More on genderflipping

After last week’s post on genderflipped covers, my friend Flit dug up an article she remembered reading about a a bias study regarding female playwrights.

The article is well worth reading, but for the TL;DR folk among us (sorry, I only just learned that TL;DR meant “too long; didn’t read”, so now I have to use it at least once), the take-away is “in an as-controlled study as is possible, it turns out women discriminate against female playwrights more strongly than men do, even though plays written by women make more money.”

That doesn’t really do the article justice, but it’s as close as I can get in a sentence-long summary. Go read it, really, if you’re at all interested in the topic at hand.

The reasons behind the above two take-aways are complex. It appears that women discriminate against women more strongly because they percieve that if they don’t, when they bring too many womens’ work to the table, the men around them will dismiss it/them. So they’re culling early. And it appears the reason womens’ works make more money is that people will take a chance on a promising young male playwright and produce his play, but will tell a promising young female playwright “Now all you need to do is write a hit!” and only after a truly remarkable script has been written will it be produced.

The latter in particular seems to me to fall in line with what I’ve read any number of times regarding women submitting material to anthologies/editors/conference papers/etc: that women are accepted in higher proportion relative to the percentage of submissions, because the work is of higher quality. This is due, evidently, to women being taught that they have to be perfect before they can risk trying, because anything less will fail.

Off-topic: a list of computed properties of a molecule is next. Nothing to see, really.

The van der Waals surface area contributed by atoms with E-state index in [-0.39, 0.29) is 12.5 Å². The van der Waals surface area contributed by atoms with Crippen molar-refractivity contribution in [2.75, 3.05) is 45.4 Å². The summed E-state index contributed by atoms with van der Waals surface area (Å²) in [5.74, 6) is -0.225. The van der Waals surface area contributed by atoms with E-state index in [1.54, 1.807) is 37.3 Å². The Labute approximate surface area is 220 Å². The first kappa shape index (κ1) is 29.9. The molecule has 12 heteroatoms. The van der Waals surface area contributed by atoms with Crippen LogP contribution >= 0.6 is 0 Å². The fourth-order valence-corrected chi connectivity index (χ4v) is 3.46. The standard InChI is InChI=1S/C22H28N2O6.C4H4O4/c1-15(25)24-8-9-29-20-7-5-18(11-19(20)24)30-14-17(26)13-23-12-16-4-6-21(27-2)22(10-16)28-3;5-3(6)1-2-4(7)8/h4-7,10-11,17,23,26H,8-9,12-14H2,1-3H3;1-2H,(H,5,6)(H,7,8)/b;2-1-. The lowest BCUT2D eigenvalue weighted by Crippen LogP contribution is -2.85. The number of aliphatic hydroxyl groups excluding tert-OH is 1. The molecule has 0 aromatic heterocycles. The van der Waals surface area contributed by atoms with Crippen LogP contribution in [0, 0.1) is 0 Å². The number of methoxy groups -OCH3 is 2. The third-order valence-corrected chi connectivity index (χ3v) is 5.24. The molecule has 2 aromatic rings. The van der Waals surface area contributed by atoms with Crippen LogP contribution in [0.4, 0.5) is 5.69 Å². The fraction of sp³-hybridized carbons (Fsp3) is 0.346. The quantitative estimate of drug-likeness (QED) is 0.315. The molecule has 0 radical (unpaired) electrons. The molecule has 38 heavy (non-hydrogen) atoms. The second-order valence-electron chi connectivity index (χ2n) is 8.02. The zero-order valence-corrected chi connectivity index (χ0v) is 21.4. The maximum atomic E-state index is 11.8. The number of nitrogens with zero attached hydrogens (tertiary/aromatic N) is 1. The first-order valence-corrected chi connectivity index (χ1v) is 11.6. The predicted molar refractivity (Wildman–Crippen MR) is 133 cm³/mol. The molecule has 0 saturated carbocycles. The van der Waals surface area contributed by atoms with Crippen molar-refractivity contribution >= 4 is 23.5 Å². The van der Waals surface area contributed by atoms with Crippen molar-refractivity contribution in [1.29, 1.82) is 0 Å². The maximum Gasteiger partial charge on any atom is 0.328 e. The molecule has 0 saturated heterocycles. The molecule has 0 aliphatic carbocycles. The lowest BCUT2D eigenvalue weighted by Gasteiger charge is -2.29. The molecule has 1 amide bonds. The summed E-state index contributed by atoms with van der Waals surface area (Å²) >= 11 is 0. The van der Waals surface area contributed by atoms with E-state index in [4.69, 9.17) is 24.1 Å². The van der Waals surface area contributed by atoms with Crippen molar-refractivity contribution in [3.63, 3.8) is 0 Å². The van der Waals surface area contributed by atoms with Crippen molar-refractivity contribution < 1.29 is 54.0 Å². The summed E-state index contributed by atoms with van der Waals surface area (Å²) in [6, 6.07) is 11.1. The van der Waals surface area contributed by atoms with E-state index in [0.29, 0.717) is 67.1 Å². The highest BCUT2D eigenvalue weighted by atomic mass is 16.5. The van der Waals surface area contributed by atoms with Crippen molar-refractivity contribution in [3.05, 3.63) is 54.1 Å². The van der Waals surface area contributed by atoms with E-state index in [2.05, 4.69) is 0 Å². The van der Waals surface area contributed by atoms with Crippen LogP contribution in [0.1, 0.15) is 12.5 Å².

This is not saying men will throw any old shit to see if it sticks, but evidently that they’re trained to believe that they should try, whereas women are less so trained.

So that may in effect be the answer to the Great Social Experiment I’d like to try, the one of writing two series of the exact same type, one under a male name and one under a female name. (Although to properly balance it I couldn’t even write one under CE Murphy, because that’s a name with a known quantity and reader base, which would skew the results. They’d have to be two equally unknown (or known) names, which makes it an even more impossible project.) Or perhaps that actually has no reflection at all on what the results of a Great Social Experiment might be. But it does feel like it all ties together, although of course the way it ties together most basically is “Society: it am broked.” @.@ :)


  1. T.A. (Tim) Pratt’s MARLA MASON series covers seem to me more gender neutral, even though featuring a female protagonist. I tend to think this androgynous approach was deliberate. Most of the titles in Urban Fantasy are written by women, even those trying to casually pass as male–like Rob(in) Thurman.
    What gets under my skin are covers where the protagonist(s) are depicted considerably different from how the author paints them. Imagine Hugh painting Jo as a 5-2, chubby blonde with a DD rack, sporting an assault rifle!

Comments are closed.